¶ 9. P.P. testified she had noticed Scott a few days before the incident when he was walking by her house. Scott spoke to her as she was going inside. She did not know who he was at the time.
¶ 10. On June 2, P.P. positively identified Scott at a barbershop across the street from her house. When P.P. confronted him, Scott ran out of the shop. P.P. reported to the police she had located her assailant.
¶ 11. Scott appeared at the police station after he heard the police were looking for him. Officer Snow advised Scott of the crime he was accused of committing and took Scott's picture for a photo line-up. Thereafter, Officer Snow called P.P. to look at additional pictures at the police station. P.P. immediately identified Scott as the man who had raped her.
¶ 12. Officer Snow arrested Scott on June 3. Scott denied being in P.P.'s house and denied having sex with P.P. According to his statement to Officer Snow, Scott was out with friends the evening of May 25, returning to his grandparents' home about 2:15 a.m. on May 26. However, a DNA comparison of Scott's blood to the semen collected from P.P. on May 26 revealed a positive match.
¶ 13. Scott's version of his act of sexual intercourse with P.P. differed significantly from P.P.'s testimony. According to Scott, he considered P.P. a friend. He testified they had arranged on the afternoon of May 25 to get together at her house later that night. When Scott arrived between 2:00 and 3:00 a.m., P.P. unlocked the front door for him, and they had consensual sex in her bedroom as they had done about two weeks earlier. When he heard the police had a warrant for his arrest, Scott went to the police station. Scott explained he denied having sexual intercourse with P.P. because he thought the situation would “blow over”.
¶ 14. Scott was indicted, tried, and ultimately convicted of raping P.P. The trial court sentenced Scott to serve ten years in the custody of the Mississippi Department of Corrections. Scott perfected this appeal.
ARGUMENT AND DISCUSSION OF LAW
I. WAS THE EVIDENCE INSUFFICIENT TO SUSTAIN SCOTT'S CONVICTION?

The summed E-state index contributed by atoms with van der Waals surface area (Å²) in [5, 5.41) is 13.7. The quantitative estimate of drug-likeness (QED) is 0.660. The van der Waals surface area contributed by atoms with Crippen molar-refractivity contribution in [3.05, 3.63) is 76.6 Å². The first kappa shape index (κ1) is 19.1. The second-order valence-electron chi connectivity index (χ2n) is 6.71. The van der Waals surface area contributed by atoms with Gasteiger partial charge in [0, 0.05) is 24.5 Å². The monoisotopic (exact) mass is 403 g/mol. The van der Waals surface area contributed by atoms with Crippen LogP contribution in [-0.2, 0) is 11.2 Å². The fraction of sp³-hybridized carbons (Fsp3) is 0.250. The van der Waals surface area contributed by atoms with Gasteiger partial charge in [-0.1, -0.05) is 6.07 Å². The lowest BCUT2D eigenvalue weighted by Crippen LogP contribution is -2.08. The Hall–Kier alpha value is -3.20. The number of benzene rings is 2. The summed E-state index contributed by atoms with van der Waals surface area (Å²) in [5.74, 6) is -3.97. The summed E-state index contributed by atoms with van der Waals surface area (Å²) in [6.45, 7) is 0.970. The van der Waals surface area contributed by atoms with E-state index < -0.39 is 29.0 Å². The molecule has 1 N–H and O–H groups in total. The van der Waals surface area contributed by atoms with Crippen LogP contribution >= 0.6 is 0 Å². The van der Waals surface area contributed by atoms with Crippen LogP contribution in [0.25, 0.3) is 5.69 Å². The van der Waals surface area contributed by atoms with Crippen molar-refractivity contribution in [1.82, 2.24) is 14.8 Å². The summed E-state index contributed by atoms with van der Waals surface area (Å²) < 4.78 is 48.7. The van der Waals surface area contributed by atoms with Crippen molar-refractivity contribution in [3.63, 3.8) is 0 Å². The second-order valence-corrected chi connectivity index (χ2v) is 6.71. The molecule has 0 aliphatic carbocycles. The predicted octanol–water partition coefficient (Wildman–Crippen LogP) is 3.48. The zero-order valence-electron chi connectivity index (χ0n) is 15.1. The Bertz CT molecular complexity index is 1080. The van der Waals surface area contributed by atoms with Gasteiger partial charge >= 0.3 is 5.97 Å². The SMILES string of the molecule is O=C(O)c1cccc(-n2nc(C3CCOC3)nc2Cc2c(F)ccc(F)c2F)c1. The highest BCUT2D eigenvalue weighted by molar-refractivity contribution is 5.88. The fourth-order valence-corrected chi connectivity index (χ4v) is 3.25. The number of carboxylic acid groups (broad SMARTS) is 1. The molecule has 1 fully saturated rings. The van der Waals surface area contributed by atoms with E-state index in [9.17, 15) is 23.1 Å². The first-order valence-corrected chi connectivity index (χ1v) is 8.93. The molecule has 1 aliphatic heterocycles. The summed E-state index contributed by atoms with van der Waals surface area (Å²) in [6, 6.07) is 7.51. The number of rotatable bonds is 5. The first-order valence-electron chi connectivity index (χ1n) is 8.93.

¶ 15. Scott contends the evidence was insufficient to sustain his conviction. The State submits there was sufficient evidence Scott broke into P.P.'s home and raped her, forcibly and against her will.
¶ 16. Since the motion for a directed verdict challenges the legal sufficiency of the evidence, “this Court properly reviews the ruling on the last occasion the challenge was made in the trial court.” McClain v. State, 625 So.2d 774, 778 (Miss.1993). In the case at bar, Scott requested a directed verdict after the State had presented its evidence. Therefore, we look only at the evidence presented by the State. A challenge to the sufficiency of the evidence can result in a reversal only where the evidence, with respect to one or more of the elements of the offense charged, is such that reasonable and fair-minded jurors could only find the accused not guilty. Id.
¶ 17. Scott asserts the evidence is insufficient to support his conviction because P.P.'s testimony was the only testimony that a rape occurred. Our case law clearly holds the unsupported word of the victim of a sex crime is sufficient to support a guilty verdict where that testimony is not discredited or contradicted by other credible evidence. “It is well settled in this State that a conviction of rape may be upheld with the uncorroborated testimony of the victim.” McKinney v. State, 521 So.2d 898, 899 (Miss.1988). Scott's argument as to P.P.'s testimony being uncorroborated, and therefore insubstantial to support his conviction, is clearly without merit.